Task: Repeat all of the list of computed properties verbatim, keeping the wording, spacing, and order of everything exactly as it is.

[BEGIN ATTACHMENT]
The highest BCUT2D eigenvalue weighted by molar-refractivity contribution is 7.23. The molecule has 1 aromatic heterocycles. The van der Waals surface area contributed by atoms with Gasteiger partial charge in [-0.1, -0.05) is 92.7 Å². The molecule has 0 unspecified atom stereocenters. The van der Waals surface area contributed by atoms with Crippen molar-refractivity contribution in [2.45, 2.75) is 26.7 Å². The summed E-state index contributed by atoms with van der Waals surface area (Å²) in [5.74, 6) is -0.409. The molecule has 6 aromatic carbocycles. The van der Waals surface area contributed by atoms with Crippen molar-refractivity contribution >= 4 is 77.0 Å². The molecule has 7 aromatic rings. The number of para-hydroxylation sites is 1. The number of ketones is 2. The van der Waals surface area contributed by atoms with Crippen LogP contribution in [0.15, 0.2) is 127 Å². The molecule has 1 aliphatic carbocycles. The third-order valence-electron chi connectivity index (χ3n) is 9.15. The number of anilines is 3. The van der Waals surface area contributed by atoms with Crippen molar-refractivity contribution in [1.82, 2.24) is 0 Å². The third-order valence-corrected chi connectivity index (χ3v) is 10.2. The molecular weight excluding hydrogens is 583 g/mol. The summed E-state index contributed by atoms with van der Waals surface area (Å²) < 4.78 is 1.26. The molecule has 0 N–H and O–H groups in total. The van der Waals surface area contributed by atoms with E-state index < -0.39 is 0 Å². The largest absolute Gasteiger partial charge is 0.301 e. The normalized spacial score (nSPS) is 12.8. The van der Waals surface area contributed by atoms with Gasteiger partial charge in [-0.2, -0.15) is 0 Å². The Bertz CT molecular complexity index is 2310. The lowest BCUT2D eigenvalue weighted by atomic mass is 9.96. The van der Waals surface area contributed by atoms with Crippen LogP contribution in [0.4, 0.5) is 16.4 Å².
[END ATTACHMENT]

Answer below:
The highest BCUT2D eigenvalue weighted by molar-refractivity contribution is 7.23. The molecule has 1 aromatic heterocycles. The van der Waals surface area contributed by atoms with Gasteiger partial charge in [-0.1, -0.05) is 92.7 Å². The molecule has 0 unspecified atom stereocenters. The van der Waals surface area contributed by atoms with Crippen molar-refractivity contribution in [2.45, 2.75) is 26.7 Å². The summed E-state index contributed by atoms with van der Waals surface area (Å²) in [5.74, 6) is -0.409. The molecule has 6 aromatic carbocycles. The van der Waals surface area contributed by atoms with Crippen molar-refractivity contribution >= 4 is 77.0 Å². The molecule has 7 aromatic rings. The number of para-hydroxylation sites is 1. The number of ketones is 2. The van der Waals surface area contributed by atoms with Crippen LogP contribution in [0.15, 0.2) is 127 Å². The molecule has 1 aliphatic carbocycles. The third-order valence-electron chi connectivity index (χ3n) is 9.15. The number of anilines is 3. The van der Waals surface area contributed by atoms with Crippen molar-refractivity contribution in [1.82, 2.24) is 0 Å². The third-order valence-corrected chi connectivity index (χ3v) is 10.2. The molecular weight excluding hydrogens is 583 g/mol. The summed E-state index contributed by atoms with van der Waals surface area (Å²) < 4.78 is 1.26. The molecule has 0 N–H and O–H groups in total. The van der Waals surface area contributed by atoms with E-state index < -0.39 is 0 Å². The largest absolute Gasteiger partial charge is 0.301 e. The normalized spacial score (nSPS) is 12.8. The van der Waals surface area contributed by atoms with Gasteiger partial charge in [-0.2, -0.15) is 0 Å². The Bertz CT molecular complexity index is 2310. The lowest BCUT2D eigenvalue weighted by atomic mass is 9.96. The van der Waals surface area contributed by atoms with Crippen LogP contribution in [0.4, 0.5) is 16.4 Å².